14 notable NYC restaurants and bars that have now permanently closed. (Bao Ong for Time Out)

Here’s what you can expect the next time you take the subway. (Howard Halle for Time Out)

Governor Cuomo announced the city can resume elective surgeries and ambulatory care. (Emily Davenport for amNewYork Metro)

Say hello to Scott Wiener, the owner of the world’s largest pizza box collection and the founder of Slice out Hunger and Scott’s Pizza Tours. How many boxes you ask? 1,550. (Anne Ewbank for Atlas Obscura)

Video: Rep. Carolyn Maloney, Suraj Patel, Pete Harrison, Lauren Ashcraft debate ahead of the primary for New York’s 12th Congressional District. (Gotham Gazette)

The Columbus Circle Target is expected to open this fall instead of its original July 19th date. (Mike Mishkin for I Love the Upper West Side)

Child abuse cases are down 51%, this is worrisome. (Nikita Stewart for NY Times)

35 restaurants supporting the Black community. (Hannah Albertine for The Infatuation)

Thanks to reader Chelsea for today’s featured photo!

The Briefly for November 22, 2019 – The “Christmas Trees Are Already On The Streets” Weekend Edition

The weekend subway changes, the MTA prepares for floods, the East River Greenway breaks ground, what it takes to wash the subway, and more in this weekend’s NYC news digest.

Check the disruptions before you go. No Q trains north of Kings Highway, no 3 trains at all, and changes to the 2, 5, C, D, E, F, and L lines this weekend. (Subway Weekender)

The strip club Sapphire has invited Kanye West to perform his Sunday Service in their venue for their entertainers, service staff, “and more.” They boast 10,000 square feet and 8,000 women on staff. Think he’ll take them up on it? (Brooklyn Vegan)

The Christmas tree stands have already arrived. (EV Grieve)

Did you see the photo of the Broadway Station subway stairs under water? The MTA was testing barriers to prevent subway stations from flooding on Thursday and it raised more than a few eyebrows. (Atlas Obscura)

The R179 subway cars are two years old, cost about $2 million each, and are less reliable than the R62s, which have been running since 1984. The new ones break down almost twice as much as the R62s. (The City)

$50 strawberries? Is the high end price of anything surprising anymore? (Eater)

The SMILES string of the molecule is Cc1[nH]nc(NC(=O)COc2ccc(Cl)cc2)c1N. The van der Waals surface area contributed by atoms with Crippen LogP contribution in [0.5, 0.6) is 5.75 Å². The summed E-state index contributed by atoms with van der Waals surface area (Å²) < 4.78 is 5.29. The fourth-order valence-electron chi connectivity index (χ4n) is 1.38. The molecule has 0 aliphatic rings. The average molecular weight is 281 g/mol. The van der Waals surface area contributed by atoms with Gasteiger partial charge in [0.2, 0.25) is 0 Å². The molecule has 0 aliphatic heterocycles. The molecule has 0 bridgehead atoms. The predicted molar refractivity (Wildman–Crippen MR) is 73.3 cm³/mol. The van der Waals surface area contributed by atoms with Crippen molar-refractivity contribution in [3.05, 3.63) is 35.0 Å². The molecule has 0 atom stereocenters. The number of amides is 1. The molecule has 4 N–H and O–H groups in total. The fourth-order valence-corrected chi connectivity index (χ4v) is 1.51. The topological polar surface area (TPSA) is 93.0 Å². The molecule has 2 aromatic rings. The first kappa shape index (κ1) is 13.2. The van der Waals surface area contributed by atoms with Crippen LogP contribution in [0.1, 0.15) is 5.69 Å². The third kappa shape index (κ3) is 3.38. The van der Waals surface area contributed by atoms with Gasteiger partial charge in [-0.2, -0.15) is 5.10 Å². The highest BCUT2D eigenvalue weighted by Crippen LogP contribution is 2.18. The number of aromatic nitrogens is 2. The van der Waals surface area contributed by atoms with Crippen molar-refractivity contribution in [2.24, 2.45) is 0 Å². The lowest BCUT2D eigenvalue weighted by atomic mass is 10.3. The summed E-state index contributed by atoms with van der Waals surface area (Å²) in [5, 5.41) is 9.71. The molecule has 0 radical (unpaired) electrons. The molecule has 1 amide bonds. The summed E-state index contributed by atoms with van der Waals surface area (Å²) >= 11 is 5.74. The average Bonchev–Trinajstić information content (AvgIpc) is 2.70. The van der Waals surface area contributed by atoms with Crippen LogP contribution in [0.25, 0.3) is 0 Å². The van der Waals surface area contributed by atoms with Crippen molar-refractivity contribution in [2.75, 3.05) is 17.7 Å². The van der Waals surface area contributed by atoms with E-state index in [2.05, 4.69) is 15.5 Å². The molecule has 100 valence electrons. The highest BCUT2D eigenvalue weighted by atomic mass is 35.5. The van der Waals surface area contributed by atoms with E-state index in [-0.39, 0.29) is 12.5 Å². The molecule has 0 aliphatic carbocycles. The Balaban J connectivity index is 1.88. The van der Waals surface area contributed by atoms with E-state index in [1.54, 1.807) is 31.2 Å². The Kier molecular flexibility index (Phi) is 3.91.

A history of ice staking in the city. (6sqft)

Say hello to Detective Abdiel Anderson, the NYPD’s most sued cop. He’s been sured three times in the last six months for civil rights violations, which contributes to his over 40 lawsuits in his 16 years, costing the city over half a million dollars. The NYPD hasn’t stated if he’ll ever face discipline. (Gothamist)

The Met is in danger of losing its “A” credit rating. (NY Times)

NY Democrats prefer Joe Biden for president with 35% support. Second place was Elizabeth Warren with 14%, followed by Bernie Sanders with 13%. (Patch)

Here’s a first look at Sunset Park’s new Made in NY Campus. (Curbed)

A look at Teens Take Charge, a coalition of high school students pushing to have a say in how their public schools are run, and how the system could be more equitable. Monday morning will start a string of protests to call attention to the challenges of school choice. (Gothamist)

The Rockefeller Center Christmas Tree Light ceremony will be on December 4 at 8pm. The tree will be lit through January 7, so you’ve got plenty of time to see it decked out in its 50,000 LEDs. (Time Out)

If you want to make a week out of it, Tavern of the Green’s tree lighting is taking place on December 3rd at 5pm. (I Love the Upper West Side)

Photos and videos form the New York Botanical Garden’s Holiday Train Show. It opens on Saturday and runs through January 26th. (Gothamist)

The Bronx Night Market is the best outdoor food fair, according to the Times. (NY Times)

The city will break ground on the $100 million East River Greenway Link from 53rd to 61st streets. It’s expected to be completed in 2022. (amNewYork)

A sink hole nearly ate a construction vehicle in Park Slope on Thursday morning. A 9-by-7 foot hole opened on 15th St near 4th Ave. (amNewYork)

The most picturesque sites in the Village. (GVSHP)

10 of the best brunch spots in New York City. (amNewYork)

The governor vetoed a bill that would have created a “Bird-Friendly Building Council” to make buildings less likely for birds to fly into them. The New York City Audubon estimates up to 230,000 birds crash into buildings a year. (Curbed)

The mayor announced a new position in the city government to guide, oversee and report on decision-making algorithms going forward, but it creates an exemption protecting the NYPD from oversight. (Gothamist)

The city will close two jails next year, The Brooklyn Detention Complex on Atlantic Ave and one of the Rikers Island complexes, totaling 2,100 beds. The staff won’t be laid off and moved to other facilities. (Patch)

Video: The MTA’s mobile wash team is the Sisyphus of the subways. (viewing NYC)

From 2018 to 2019, 8% more of the city’s high schoolers enrolled in college. (amNewYork)

Everything we know about Market Line, the Lower East Side’s food destination at Essex Crossing that is opening today. (Eater)

Six of the best things to do in the city off-the-beaten path. (amNewYork)

Will there ever be enough odd museums in the city? “No,” says the Makeup Museum, opening in May 2020. (The Villager)

The City Council will ban flavored vapes. 30 members of the 51-member council signed on as co-sponsors of the legislation. (NY Times)

Queens DA-elect Melinda Katz is at odds with current DA Jack Ryan (that’s his real name) when it comes to ending cash bail, which is, and I believe this is a legal term, “tough shit” for Ryan. The state’s legislature passed a law that will end cash bail for misdemeanors and non-violent felonies starting in 2020. (Politico)

A deep dive into how NYC voted in 2019. (Gotham Gazette)

Robert Sietsema’s top five egg dishes around the city. (Eater)